Tuesday, May 31, 2005
By Steven L. Taylor

Via the NYT: French President Appoints Villepin as New Prime Minister

President Jacques Chirac of France fired his loyal, long-suffering prime minister today, a direct response to the country’s decisive rejection of a referendum on the constitution for Europe that was as much as rejection of his 10-year presidency.

In announcing the resignation of Prime Minister Jean-Pierre Raffarin, Elysée Palace named Interior Minister and former Foreign Minister Dominique de Villepin as his replacement.

The choice of Mr. de Villepin, 51, a well-born, high-octane former career diplomat who has never held elected office and writes poetry in his spare time, means that Mr. Chirac has no intention of abandoning his vision of a grand and glorious France with a unique leadership mission in the world.

Ok, not tha there is anything wrong with writing poetry in one’s spare time, but it is rather amusing that given the stereotypical views that Americans have of the French that that would be the factoid that the NYT would choose to put in the second paragraph. There is also something quite European about noting that Villepin is “well-born.”

Of course, we will all remember Villepin as France’s Foriegn Minister durig the lead-up to the Iraq war.

I do not know enough about French politics to undertand the implications of this move, although if the following assessment is correct, it strikes as as an odd one given Chirac’s current situation:

Mr. de Villepin is not liked by much of the French political establishment, including deputies in Parliament who consider him distant from the people and complain that he does not bother to consult them.

In regards to the “no” vote itself, this is interesting:

On Monday, the shock waves of France’s rejection of a constitution for Europe reverberated throughout the Continent, with Britain suggesting that it might cancel its own popular vote on the document and the naysayers in the Netherlands gaining even more confidence that a no vote will prevail in a referendum there on Wednesday.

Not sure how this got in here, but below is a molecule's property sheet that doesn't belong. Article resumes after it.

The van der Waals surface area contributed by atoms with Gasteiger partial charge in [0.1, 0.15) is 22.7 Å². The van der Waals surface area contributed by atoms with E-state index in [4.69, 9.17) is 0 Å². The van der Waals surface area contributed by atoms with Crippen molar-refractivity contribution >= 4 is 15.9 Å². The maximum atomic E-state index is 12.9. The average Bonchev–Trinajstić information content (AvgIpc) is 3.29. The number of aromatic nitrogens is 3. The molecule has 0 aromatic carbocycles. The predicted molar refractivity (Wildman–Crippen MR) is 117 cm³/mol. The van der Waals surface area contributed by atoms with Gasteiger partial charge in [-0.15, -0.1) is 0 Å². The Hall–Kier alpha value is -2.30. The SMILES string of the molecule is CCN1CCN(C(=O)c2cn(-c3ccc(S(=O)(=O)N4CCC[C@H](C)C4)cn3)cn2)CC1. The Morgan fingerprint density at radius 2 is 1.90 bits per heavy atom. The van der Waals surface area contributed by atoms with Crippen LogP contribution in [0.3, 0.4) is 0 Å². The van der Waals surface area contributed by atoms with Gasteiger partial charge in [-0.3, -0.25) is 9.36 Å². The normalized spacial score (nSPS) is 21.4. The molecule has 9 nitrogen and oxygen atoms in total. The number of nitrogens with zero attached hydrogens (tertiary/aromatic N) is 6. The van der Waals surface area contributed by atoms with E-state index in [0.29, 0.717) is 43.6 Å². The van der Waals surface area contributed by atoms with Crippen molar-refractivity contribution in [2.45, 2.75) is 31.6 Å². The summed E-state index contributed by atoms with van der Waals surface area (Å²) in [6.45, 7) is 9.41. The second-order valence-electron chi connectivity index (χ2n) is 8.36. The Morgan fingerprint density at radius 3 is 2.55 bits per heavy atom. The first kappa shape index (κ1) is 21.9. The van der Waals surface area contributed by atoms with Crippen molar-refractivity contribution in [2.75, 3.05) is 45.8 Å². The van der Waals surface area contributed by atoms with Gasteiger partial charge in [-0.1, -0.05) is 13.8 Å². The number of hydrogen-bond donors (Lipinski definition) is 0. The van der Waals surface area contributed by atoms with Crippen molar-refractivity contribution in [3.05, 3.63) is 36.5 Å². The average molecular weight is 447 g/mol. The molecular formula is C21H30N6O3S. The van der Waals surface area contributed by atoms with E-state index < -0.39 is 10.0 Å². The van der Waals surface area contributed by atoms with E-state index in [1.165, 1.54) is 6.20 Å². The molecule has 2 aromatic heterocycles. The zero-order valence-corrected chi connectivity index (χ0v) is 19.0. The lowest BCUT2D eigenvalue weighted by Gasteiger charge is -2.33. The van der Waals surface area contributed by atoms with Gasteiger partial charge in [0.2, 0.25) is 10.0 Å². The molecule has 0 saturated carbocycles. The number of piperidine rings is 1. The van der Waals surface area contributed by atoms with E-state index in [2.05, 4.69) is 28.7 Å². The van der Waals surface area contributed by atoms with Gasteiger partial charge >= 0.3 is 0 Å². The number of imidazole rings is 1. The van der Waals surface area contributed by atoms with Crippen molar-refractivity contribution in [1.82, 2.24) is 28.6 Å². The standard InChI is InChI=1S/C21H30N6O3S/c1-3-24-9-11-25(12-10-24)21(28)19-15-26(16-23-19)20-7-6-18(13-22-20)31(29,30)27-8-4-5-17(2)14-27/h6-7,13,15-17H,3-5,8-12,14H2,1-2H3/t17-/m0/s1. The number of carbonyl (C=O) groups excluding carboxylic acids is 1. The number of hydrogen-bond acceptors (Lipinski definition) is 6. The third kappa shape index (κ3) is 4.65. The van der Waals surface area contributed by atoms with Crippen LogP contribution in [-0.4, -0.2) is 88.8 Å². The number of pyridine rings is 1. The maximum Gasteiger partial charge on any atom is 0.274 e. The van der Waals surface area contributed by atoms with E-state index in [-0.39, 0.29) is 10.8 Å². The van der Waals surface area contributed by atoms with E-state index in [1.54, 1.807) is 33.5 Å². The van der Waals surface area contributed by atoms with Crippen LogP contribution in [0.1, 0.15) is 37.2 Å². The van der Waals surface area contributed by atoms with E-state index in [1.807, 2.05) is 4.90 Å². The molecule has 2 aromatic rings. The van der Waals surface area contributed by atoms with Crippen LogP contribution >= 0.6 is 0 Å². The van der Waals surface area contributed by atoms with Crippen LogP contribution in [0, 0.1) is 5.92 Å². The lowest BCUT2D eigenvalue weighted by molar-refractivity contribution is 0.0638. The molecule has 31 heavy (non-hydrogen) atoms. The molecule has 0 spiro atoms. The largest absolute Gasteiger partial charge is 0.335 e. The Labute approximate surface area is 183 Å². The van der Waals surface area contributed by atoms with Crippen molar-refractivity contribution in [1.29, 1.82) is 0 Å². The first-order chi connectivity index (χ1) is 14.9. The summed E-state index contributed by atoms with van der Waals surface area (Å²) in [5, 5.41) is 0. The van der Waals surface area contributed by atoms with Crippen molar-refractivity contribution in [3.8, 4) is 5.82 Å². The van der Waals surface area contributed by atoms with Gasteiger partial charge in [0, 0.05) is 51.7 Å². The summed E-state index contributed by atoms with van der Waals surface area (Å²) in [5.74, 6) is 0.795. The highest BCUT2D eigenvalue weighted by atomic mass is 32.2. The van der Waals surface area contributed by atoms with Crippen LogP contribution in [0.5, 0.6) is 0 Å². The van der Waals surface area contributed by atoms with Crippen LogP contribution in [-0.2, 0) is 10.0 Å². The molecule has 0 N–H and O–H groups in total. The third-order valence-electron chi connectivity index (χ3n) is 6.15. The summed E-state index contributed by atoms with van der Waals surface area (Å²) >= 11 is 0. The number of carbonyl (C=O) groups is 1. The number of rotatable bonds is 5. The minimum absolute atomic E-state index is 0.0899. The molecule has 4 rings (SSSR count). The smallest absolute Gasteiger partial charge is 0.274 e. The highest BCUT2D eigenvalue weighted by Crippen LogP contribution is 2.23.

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2 Responses to “Villepin: France’s New Prime Minister”

  1. Isaac B2 Says:

    I know you must have seen this article, which discusses Europe’s common hatred for the French.

  2. Chuck Simmins Says:

    How could the French President appoint a man as Prime Minister who is so patently anti-American? This is not at all helpful for Franco-American relations. de Villepin’s immoderate use of language about the United States and his clearly duplicitous dealings with the United States and its enemies should have disqualified him from serving in this post. The President of France has a moral and ethical obligation to pursue policies and appoint individuals which would narrow the gap between our two nations.

    France already suffers from a world-wide opinion of it as a rogue nuclear state, as well as a state that pursues a foreign policy bereft of international sanction. Its unilateral military interventions and neo colonialist policies have made it nearly a pariah in the world. Only a foreign policy dedicated to rapprochement with the United States can restore any of France’s former prestige on the world stage. This appointment does not pursue that goal, but make it much more difficult to achieve. [/sarcasm]

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